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[greenyes] PET bottle waste has tripled since 1995: CRI Press Release
Container Recycling Institute
News Release     
September 15, 2003 
Contact: Jenny Gitlitz (413) 684-4746 or Pat Franklin (703) 276-9800

Report shows plastic bottle waste tripled since 1995;
Group calls on Coke and Pepsi to stop attacking bottle bills

(Please contact us if you would like to receive the accompanying graphs or
the press release as an attached Word file.)

Washington, DC (September 15, 2003) ? The Container Recycling Institute, a
non-profit environmental group that studies container sales and recycling
trends, has called on Coke, Pepsi and other beverage makers to halt attacks
on laws that could reverse a trend of increasing plastic bottle waste.

³Coke, Pepsi and all those who are profiting from the sale of beverages in
plastic bottles, must accept responsibility for the mounting quantities of
bottle waste,² said Pat Franklin, the Container Recycling Institute¹s
executive director.  ³They could start by halting their thirty-year war
against bottle bills.²

Deposit laws, or ³bottle bills,² place deposits ranging from 2.5 to 10 cents
on beverage cans and bottles.  Deposit systems have achieved recycling rates
over 70% in 10 U.S. states.

CRI¹s announcement comes on the heels of a new industry report showing a
decline in the PET plastic bottle recycling rate in the United States from
22.1% in 2001 to 19.9% in 2002.  This recycling rate is exactly half that
the rate achieved in 1995 (39.7%), and represents the seventh consecutive
year of decline.  In absolute terms, PET bottle recycling declined from 834
million pounds in 2001 to 797 million pounds in 2002.

The report, released this month by the National Association of PET Container
Resources (NAPCOR), also announced a 6% increase in resin sales, due
primarily to the continued growth in single-serving, non-carbonated
beverages.  NAPCOR is the trade association representing resin producers,
PET recyclers, beverage brand owners including Coke and Pepsi, and companies
that manufacture or purchase PET bottles, including Proctor and Gamble.

According to CRI, what NAPCOR does not stress in its report is that plastic
bottle waste is increasing at an alarming rate.

³Wasting is the flip side of recycling,² said CRI research director Jenny
Gitlitz.  ³While PET sales are going through the roof and recycling volumes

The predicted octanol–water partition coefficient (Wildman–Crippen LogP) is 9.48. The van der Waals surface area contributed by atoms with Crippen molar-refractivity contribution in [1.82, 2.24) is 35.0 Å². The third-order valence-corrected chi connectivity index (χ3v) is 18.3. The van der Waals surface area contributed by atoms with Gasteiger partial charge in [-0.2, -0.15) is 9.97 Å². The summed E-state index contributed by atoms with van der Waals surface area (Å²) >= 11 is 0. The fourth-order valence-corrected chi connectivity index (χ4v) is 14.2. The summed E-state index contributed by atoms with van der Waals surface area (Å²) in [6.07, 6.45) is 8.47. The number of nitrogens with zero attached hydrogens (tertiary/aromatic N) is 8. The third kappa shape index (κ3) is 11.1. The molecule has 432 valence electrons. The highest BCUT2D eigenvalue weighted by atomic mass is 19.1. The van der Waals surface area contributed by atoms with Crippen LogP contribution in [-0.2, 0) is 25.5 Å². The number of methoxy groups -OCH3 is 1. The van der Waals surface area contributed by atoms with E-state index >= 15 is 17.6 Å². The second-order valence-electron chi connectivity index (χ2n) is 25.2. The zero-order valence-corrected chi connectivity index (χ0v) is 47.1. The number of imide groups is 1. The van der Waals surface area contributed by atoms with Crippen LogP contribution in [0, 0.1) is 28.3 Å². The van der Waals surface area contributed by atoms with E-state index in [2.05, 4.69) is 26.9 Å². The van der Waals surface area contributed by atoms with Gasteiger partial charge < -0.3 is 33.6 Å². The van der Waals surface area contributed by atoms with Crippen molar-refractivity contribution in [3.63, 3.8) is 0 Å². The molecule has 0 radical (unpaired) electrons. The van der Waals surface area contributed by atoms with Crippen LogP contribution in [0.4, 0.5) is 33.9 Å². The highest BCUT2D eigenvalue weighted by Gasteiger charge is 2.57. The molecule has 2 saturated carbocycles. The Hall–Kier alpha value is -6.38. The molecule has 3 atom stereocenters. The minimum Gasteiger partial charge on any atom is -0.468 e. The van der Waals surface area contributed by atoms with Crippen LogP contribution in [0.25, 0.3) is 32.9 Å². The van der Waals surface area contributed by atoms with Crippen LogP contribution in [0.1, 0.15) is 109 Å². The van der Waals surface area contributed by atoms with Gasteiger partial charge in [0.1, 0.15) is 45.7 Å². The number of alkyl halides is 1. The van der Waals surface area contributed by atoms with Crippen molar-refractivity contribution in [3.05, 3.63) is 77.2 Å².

stagnate, the quantity of plastic bottles being littered, landfilled, or
incinerated is climbing.²  Gitlitz said the 3.2 billion pounds of PET
bottles wasted in 2002 was almost three times the amount wasted in 1995.

 ³Another way of looking at it,² said Franklin, ³is that for every ton of
plastic bottles recycled, another four tons are being wasted.²

According to Franklin, the PET beverage bottle has been very profitable for
Coke and Pepsi, who own the bottled water brands Dasani and Aquafina,
respectively.   Non-carbonated bottled water is the fastest growing segment
of the U.S. beverage market.

CRI and NAPCOR agree that an ³immediate consumption² trend is partly to
blame for declining recycling rates.  Bottled water and other beverages are
increasingly consumed away from home, and away from the convenience of
residential curbside recycling bins.

The groups disagree on how to address the problem.  ³The two beverage giants
have given lip service to recycling, said CRI¹s Pat Franklin.  ³Their Pete¹s
Big Bins and recycling programs at stadium events are token measures, and
their support of taxpayer-funded curbside recycling programs is a way to
pass the buck to cities and towns.  These companies have failed to take
sufficient steps to ensure that PET recycling keeps pace with skyrocketing
sales.  On the contrary, from Hawaii to New York, they are lobbying against
bottle bill legislation, despite its proven success at recovering beverage
containers.²

Franklin concedes that Coke has committed to a goal of using 10% recycled
content in its plastic bottles by the end of this year.  ³It¹s a baby step,
said Franklin, ³but it¹s a step in the right direction.  Unfortunately,² she
said, ³this positive move is overshadowed by their efforts to repeal
existing deposit laws and prevent new ones.²

According to CRI, states that have a refundable deposit on beverage
containers recycle plastic bottles at 2 to 4 times the rate of non-deposit
states.   ³The beverage and grocery industries do a disservice to their
customers and shareholders by denying the proven success of bottle bills and
allocating company profits to defeat or repeal container deposit
legislation,² Franklin concluded.

Gitlitz cited the environmental damages that result from this plastic bottle
waste. ³Had the 3.2 billion pounds of  PET bottles wasted in 1995 been
recycled,² she said, ³an estimated 6.2 million barrels of crude oil
equivalent could have been saved, and over a million tons of greenhouse gas
emissions could have been avoided.²
 
³The impacts of PET wasting will only grow unless new collection systems or
additional container deposit systems are adopted,² Gitlitz said.

The Container Recycling Institute, founded in 1991, is a nonprofit, research
and public education organization, advocating reduction of container and
packaging waste.  Additional information on container recycling and deposit
systems can be found on CRI¹s websites at www.Container-Recycling.org and
www.bottlebill.org 

                                        #   #   #

Contacts:
Pat Franklin, Executive Director
Container Recycling Institute (CRI)
1911 N. Ft. Myer Dr. #702
Arlington, VA 22209-1603
Tel. (703) 276-9800
Fax: (703) 276-9587
www.container-recycling.org
www.bottlebill.org

Jenny Gitlitz, Research Director
CRI Massachusetts office:
2 Pomeroy Ave.
Dalton, MA 01226
Tel. (413) 684-4746
Mobile: (413) 822-0115
Fax: (413) 403-0233
Email: jgitlitz@no.address




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